This Calif. police department has HOPE for the future of its homeless community
The HOPE Center will help get people off the streets, into warm beds, and working with social and mental health workers
Reprinted with permission from Behind the Badge
By Cindy Arora
At first blush the empty building on the side street of Youth Way doesn’t look like much with its distressed putty colored paint and overgrown weeds.
But to Fullerton Police Chief Robert Dunn the building is a beacon of hope.
Soon, this old building will begin a transformation to become the HOPE Center (Homeless Outreach and Proactive Engagement), a dispatch center that brings together social service workers, mental health officials and neighboring police departments under one roof.
Fullerton and Buena Park PD are partnering to launch the new center, with the hope other agencies will join them and further their efforts to police those experiencing homelessness with compassion while integrating new services, such as mobile healthcare response units.
“On any given day the HOPE Center will have an outreach worker either from Fullerton or Buena Park and a Homeless Liaison Officer; they will be available to send out on service calls to our homeless community,” Dunn said. “They will be able to bring resources out to a particular call and if it’s a non-law enforcement call, we will send out a homeless case worker to offer services. Our goal is for the police to no longer respond to these types of calls and to send the people who can really help.”
For Dunn, the HOPE Center is a passion project inspired from his work with the North Orange County Public Safety Collaborative (formerly Task Force). Launched in 2017 with an original four-year state grant of $20 million, public safety officials from across the region developed highly effective partnerships with more than 40 community-based organizations (CBOs), collaborating on strategy, sharing resources and responding to community needs.
The Collaborative’s focus is youth violence prevention and intervention, reentry services and homeless outreach.
Since the Collaborative’s inception, the group has commissioned a first-ever homeless census documenting 1,837 unsheltered homeless persons, of which a by-name registry of 1,324 was created. They also developed Outreach Grid, a first-of-its kind technology to help police and CBOs deliver immediate services and shelter beds. In 2020, three new Navigation Centers opened in Placentia, Buena Park and Fullerton, adding 400 beds to serve the region’s homeless population.
An additional $7.8 million included in California’s Budget Act of 2021 will sustain the Collaborative for another year and enable it to expand. Federal officials have also taken note of the Collaborative’s innovative approach to solving challenging social issues and are seeking an additional $5 million.
In October 2020, the development of the HOPE Center concept began as the end of the Collaborative’s funding began to loom.
“We didn’t know if we were going to get funded again, so I started to think of ways we could keep the collaboration process going with other police departments and CBOs, that was the idea behind the HOPE Center,” Dunn said. “We all enjoyed working together and I didn’t want to see that go away if we didn’t get the funding from the state.”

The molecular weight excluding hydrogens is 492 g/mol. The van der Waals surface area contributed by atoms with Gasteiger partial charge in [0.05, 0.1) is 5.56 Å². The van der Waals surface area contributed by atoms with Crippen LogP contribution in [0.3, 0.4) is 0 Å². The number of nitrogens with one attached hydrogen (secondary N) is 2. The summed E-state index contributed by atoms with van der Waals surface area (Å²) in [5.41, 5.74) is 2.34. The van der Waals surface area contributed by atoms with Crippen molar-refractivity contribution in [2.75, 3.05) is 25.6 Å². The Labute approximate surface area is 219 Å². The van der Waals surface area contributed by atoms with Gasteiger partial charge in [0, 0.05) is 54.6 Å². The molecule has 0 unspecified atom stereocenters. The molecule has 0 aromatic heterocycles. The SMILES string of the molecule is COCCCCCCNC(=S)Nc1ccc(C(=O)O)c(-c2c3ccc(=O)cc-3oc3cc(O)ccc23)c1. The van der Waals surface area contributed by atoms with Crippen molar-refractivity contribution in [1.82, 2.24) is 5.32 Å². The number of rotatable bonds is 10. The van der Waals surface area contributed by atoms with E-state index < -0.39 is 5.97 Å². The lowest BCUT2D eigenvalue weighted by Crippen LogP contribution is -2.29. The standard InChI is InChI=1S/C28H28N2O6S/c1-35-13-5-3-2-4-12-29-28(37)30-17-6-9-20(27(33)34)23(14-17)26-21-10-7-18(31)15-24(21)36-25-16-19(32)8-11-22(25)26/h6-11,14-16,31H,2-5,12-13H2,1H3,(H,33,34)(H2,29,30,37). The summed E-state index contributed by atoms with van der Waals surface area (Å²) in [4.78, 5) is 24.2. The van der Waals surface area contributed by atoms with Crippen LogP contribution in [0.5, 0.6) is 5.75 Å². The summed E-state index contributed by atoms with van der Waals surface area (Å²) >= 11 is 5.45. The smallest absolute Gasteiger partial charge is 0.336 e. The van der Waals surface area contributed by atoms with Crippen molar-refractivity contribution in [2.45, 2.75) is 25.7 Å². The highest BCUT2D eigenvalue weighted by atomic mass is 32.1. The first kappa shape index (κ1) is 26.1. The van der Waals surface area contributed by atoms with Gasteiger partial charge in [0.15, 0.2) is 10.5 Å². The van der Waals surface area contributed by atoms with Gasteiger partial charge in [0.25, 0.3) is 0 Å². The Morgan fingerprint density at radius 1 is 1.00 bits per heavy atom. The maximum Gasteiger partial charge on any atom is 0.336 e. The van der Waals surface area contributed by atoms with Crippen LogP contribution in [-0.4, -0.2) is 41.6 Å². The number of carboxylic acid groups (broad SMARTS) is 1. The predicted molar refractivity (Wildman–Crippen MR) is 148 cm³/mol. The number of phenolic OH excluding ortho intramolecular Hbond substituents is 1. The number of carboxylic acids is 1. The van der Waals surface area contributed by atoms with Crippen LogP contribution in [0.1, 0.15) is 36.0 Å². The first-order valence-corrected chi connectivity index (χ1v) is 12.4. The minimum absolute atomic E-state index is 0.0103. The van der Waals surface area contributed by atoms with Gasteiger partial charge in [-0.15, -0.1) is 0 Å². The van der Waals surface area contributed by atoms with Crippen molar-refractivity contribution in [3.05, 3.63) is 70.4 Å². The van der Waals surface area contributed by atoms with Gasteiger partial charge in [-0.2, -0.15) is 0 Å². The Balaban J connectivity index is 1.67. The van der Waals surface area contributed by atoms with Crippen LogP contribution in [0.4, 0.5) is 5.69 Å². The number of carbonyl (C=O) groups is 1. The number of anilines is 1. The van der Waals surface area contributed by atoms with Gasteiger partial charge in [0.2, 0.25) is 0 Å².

Buena Park Police Chief Corey Sianez and Dunn have worked together to solve overlapping issues and share similar views on using less law enforcement to respond to social service calls.
“We had such a good working relationship we started to brainstorm ideas on how we could move toward a model where we can get our officers to step away from answering these calls,” Sianez said. “We realize we need to leave it to the experts to answer these calls and take the focus off of law enforcement.”
The HOPE Center will follow the Collaborative’s model which puts the focus on metrics and information gathered, connecting the homeless to the right resources in the community and utilizing Outreach Grid to get people off the streets, into warm beds and working with social and mental health workers. The HOPE center also plans to expand its services by partnering with local hospitals and ambulance services to develop healthcare mobile response units that will provide medical intervention for illnesses and chemical dependency.
“What we realize now is that as a region we share all the same (homeless) people who are moving from one city to another, so it made sense for us to share the same resources,” Sianez said. “What’s different about what we are doing is that we are trying to do this together, all the cities that make up North Orange County. We are trying to do this from a regional perspective rather than just one police department doing their own thing. So that’s what we want to create – one style, one philosophy.”
The center is a natural next step for Dunn, who has seen firsthand what happens when police officers are given the proper tools, training, and resources to serve the community.
“We found that more often than not, enforcement is the least effective tool when you are out in the streets engaging with our homeless neighbors,” Dunn said. “Compassionately offering services usually has the most impact … that was something we had to learn. But now that we know, we want to be prepared and have resources available. The HOPE Center will have all of this.”